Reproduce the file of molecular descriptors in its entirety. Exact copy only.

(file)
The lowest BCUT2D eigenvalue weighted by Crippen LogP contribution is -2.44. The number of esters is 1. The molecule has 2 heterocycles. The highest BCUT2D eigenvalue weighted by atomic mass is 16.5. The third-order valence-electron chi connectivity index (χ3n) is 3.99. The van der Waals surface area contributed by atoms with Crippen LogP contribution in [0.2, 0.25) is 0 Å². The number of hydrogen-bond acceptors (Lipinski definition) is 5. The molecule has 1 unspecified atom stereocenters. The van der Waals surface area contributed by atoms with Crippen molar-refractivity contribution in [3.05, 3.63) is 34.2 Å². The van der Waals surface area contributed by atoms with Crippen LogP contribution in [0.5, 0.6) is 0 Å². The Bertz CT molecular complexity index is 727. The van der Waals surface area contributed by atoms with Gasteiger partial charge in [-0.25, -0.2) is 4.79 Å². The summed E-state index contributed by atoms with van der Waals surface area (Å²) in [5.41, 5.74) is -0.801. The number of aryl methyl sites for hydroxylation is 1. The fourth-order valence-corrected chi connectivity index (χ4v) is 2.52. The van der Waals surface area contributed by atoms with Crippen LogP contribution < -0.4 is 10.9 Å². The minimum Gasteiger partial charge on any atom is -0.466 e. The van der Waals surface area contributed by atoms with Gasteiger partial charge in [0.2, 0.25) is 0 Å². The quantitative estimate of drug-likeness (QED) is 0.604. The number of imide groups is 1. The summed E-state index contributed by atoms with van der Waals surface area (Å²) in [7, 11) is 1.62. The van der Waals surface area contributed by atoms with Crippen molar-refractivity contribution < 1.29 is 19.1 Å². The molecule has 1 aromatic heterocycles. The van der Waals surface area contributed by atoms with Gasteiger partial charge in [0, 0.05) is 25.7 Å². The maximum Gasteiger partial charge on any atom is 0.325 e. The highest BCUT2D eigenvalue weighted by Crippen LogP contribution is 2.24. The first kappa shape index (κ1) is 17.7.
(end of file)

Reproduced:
The lowest BCUT2D eigenvalue weighted by Crippen LogP contribution is -2.44. The number of esters is 1. The molecule has 2 heterocycles. The highest BCUT2D eigenvalue weighted by atomic mass is 16.5. The third-order valence-electron chi connectivity index (χ3n) is 3.99. The van der Waals surface area contributed by atoms with Crippen LogP contribution in [0.2, 0.25) is 0 Å². The number of hydrogen-bond acceptors (Lipinski definition) is 5. The molecule has 1 unspecified atom stereocenters. The van der Waals surface area contributed by atoms with Crippen molar-refractivity contribution in [3.05, 3.63) is 34.2 Å². The van der Waals surface area contributed by atoms with Crippen LogP contribution in [0.5, 0.6) is 0 Å². The Bertz CT molecular complexity index is 727. The van der Waals surface area contributed by atoms with Gasteiger partial charge in [-0.25, -0.2) is 4.79 Å². The summed E-state index contributed by atoms with van der Waals surface area (Å²) in [5.41, 5.74) is -0.801. The number of aryl methyl sites for hydroxylation is 1. The fourth-order valence-corrected chi connectivity index (χ4v) is 2.52. The van der Waals surface area contributed by atoms with Crippen LogP contribution < -0.4 is 10.9 Å². The minimum Gasteiger partial charge on any atom is -0.466 e. The van der Waals surface area contributed by atoms with Gasteiger partial charge in [0.2, 0.25) is 0 Å². The quantitative estimate of drug-likeness (QED) is 0.604. The number of imide groups is 1. The summed E-state index contributed by atoms with van der Waals surface area (Å²) in [7, 11) is 1.62. The van der Waals surface area contributed by atoms with Crippen molar-refractivity contribution < 1.29 is 19.1 Å². The molecule has 1 aromatic heterocycles. The van der Waals surface area contributed by atoms with Gasteiger partial charge in [0, 0.05) is 25.7 Å². The maximum Gasteiger partial charge on any atom is 0.325 e. The highest BCUT2D eigenvalue weighted by Crippen LogP contribution is 2.24. The first kappa shape index (κ1) is 17.7.